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New York Times, Saturday, August 8, 2015

Author:
Alan Arbesfeld
Editor:
Will Shortz
TotalDebutLatestCollabs
1238/27/198112/5/20180
SunMonTueWedThuFriSat
25724352615
ScrabRebusCirclePangramPre‑WS
1.595099
Alan Arbesfeld

This puzzle:

Rows: 15, Columns: 15 Words: 66, Blocks: 30 Missing: {FJQVXZ} Spans: 6, (2 triple stacks) This is puzzle # 109 for Mr. Arbesfeld. NYT links: Across Lite PDF
Jeff Chen notes:
Eye-catching grid. Even though the puzzle is chunked into three very separate sections, I was tickled by the visual aesthetic. Neat to ... read more

Eye-catching grid. Even though the puzzle is chunked into three very separate sections, I was tickled by the visual aesthetic. Neat to see only four sets of connected black squares!

Raise the Titanic! Or Jaws. What is that thing?

The 15-letter entries have to carry so much burden to create zing, as the next-longest entries are only 7-letters. I liked most of them, although RAISE THE TITANIC … I used to be a Clive Cussler fan, but not so much these days after I realized how repetitive they get. And RAISE THE TITANIC wasn't one of the better ones. If only the RAISE THE TITANIC movie had done better, but it was a flop. Sorry, Dirk Pitt.

Alan does work in some snazz using his 7-letter slots, EUNUCHS and GOALIES elevated by their great clues. I'm glad EUNUCHS was clued in its metaphorical sense, rather than its (insert crude joke here) sense. And [Ones who have saving accounts?] fooled me but good. I should have seen the weirdness in "saving" vs. "savings" but I missed it (unlike HOPE (GO) SOLO, who got almost everything this year!).

Certainly some prices to pay, though. That middle section tossed me over its lap and gave me an old fashioned spanking. I guessed at the ETAMINE / AMICE / GANNETS crossings, and like the bad guy in Indiana Jones and the Holy Grail, I chose poorly. ETAMINE is so crossword-friendly — check out its Es and Ts and its perfect consonant alternation — but pretty solver unfriendly.

And as with most grid-spanning triple stacks, the crosses required compromises. The top didn't bother me too much, even with a RLS / DES / ISTH concentration, as those are all fairly minor and common. The crossings on the bottom stack felt like a higher price to pay, what with the oddball RESAT, and a slew of IT IN, UNARY crossing NON U along with the toughies INA and TAL. (Note: chess players consider TAL a must-know person, and crossworders looking to improve their skill ought to follow suit.)

Great first impression what with the beautiful patterns of white space and connected black squares, marred somewhat by compromises throughout the grid.

1
A
2
C
3
C
4
O
5
R
6
D
7
I
8
N
9
G
10
T
11
O
12
P
13
L
14
A
15
N
16
D
O
U
B
L
E
S
O
L
I
T
A
I
R
E
17
A
C
R
O
S
S
T
H
E
S
T
R
E
E
T
18
P
A
T
E
19
H
O
N
20
I
D
O
L
21
T
I
E
S
22
U
23
P
24
G
25
O
S
O
L
O
26
E
N
S
27
S
A
28
H
29
A
30
R
A
N
31
W
A
S
32
D
E
T
33
E
T
A
M
I
N
E
34
N
E
S
35
D
E
S
I
G
N
S
36
A
37
L
38
G
39
C
R
O
C
H
E
T
40
C
41
I
42
E
43
B
I
O
44
A
N
N
E
T
T
E
45
O
R
U
46
S
B
A
47
R
R
O
48
S
P
49
U
R
O
N
50
O
R
L
E
51
T
52
M
53
I
54
N
O
N
U
55
R
A
I
S
56
E
57
T
H
E
T
58
I
59
T
A
N
I
C
60
B
R
E
A
K
O
U
T
I
N
A
R
A
S
H
61
S
Y
S
T
E
M
S
A
N
A
L
Y
S
T
S
© 2015, The New York TimesNo. 0808 ( 24,014 )
Across
1
As expected : ACCORDINGTOPLAN
16
Game with an oxymoronic name : DOUBLESOLITAIRE
17
Within a stone's throw, perhaps : ACROSSTHESTREET
18
Spread out on a table : PATE
19
Cookie or pumpkin : HON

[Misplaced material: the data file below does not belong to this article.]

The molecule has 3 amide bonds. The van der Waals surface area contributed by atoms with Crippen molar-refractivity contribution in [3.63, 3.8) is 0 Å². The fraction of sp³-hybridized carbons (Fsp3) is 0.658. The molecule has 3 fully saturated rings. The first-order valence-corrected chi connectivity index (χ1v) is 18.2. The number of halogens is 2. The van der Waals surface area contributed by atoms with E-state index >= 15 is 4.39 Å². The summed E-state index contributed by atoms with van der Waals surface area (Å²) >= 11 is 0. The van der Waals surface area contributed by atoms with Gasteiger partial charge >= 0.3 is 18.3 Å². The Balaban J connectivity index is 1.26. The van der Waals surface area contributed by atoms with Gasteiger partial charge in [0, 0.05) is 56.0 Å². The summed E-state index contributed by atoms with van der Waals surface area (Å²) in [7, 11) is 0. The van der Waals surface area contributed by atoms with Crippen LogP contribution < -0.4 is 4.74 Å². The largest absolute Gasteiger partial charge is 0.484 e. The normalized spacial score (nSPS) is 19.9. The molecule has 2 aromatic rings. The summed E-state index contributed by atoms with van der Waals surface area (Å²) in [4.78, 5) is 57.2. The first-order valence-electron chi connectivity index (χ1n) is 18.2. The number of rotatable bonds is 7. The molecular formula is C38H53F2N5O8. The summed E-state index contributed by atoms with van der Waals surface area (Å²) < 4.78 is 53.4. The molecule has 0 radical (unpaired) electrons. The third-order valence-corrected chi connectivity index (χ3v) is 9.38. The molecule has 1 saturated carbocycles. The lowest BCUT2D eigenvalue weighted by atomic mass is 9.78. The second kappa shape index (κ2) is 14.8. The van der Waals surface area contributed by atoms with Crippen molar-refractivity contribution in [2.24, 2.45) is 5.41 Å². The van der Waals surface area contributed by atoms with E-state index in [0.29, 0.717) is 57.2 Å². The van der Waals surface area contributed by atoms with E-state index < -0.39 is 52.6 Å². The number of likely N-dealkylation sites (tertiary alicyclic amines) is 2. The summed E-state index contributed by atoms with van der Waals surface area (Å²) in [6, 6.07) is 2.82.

20
Hot star : IDOL
21
Keeps busy : TIESUP
24
Become helpless? : GOSOLO
26
Nation's boundaries? : ENS
27
Dry : SAHARAN
31
"Never ___" : WAS
32
"The Shield" fig. : DET
33
Light cotton fabric : ETAMINE
34
Old Tetris runner, briefly : NES
35
Fashion show collection : DESIGNS
36
What factoring is a factor in: Abbr. : ALG
39
Do some fancywork : CROCHET
40
It's often preceded by "&" in Fr. : CIE
43
Cutting class, for short? : BIO
44
O'Toole of TV's "Smallville" : ANNETTE
45
The Golden Eagles of the Summit League, in brief : ORU
46
Italian food court staple : SBARRO
48
Fire up : SPURON
50
Heraldic border : ORLE
51
Response to an overly personal comment : TMI
54
Lower-class, to Brits : NONU
55
1976 novel featuring adventurer Dirk Pitt : RAISETHETITANIC
60
Get bad marks? : BREAKOUTINARASH
61
Some techies : SYSTEMSANALYSTS
Down
1
Like many screenplays : ADAPTED
2
Ingredient in a Brompton cocktail : COCAINE
3
Maximally short : CURTEST
4
Woods in a pit : OBOES
5
Creator of Jim Hawkins and Ben Gunn, briefly : RLS
6
Some Parisian? : DES
7
Neck: Abbr. : ISTH
8
Big Apple neighborhood : NOHO
9
Secluded stream site : GLEN
10
Sole word in the last chapter of "Angela's Ashes" : TIS
11
He hit 35 in '34 : OTT
12
"Do not deny to him that you love me" speaker, in literature : PARIS
13
Prepare for a time out? : LIEDOWN
14
Eye parts bordering on pupils : AREOLAE
15
What might be shown for a quarter : NETLOSS
22
Any Olds, now : USEDCAR
23
Winningest coach in college football history : PATERNO
24
Plunge-diving seabirds : GANNETS
25
Simple in the extreme : ONESTEP
28
Sports : HASON
29
Garment worn partly under an alb : AMICE
30
"Bingo!" : RIGHT
36
Doesn't merely listen to : ABSORBS
37
Where many spines are visible : LIBRARY
38
Players with saving accounts? : GOALIES
40
Heavenly rings : CORONAS
41
One who's full of surprises? : IRONIST
42
Ineffectual sorts : EUNUCHS
47
Convened anew : RESAT
49
Involving a single element, as a math operation : UNARY
51
As follows : THUS
52
Like the "Scream" horror films : META
53
Mail or phone follower : ITIN
56
Stretch (out) : EKE
57
Waits on a CD : TOM
58
Concert closing? : INA
59
Chess champion of the early 1960s : TAL

Answer summary: 1 unique to this puzzle, 1 debuted here and reused later, 1 unique to Shortz Era but used previously.

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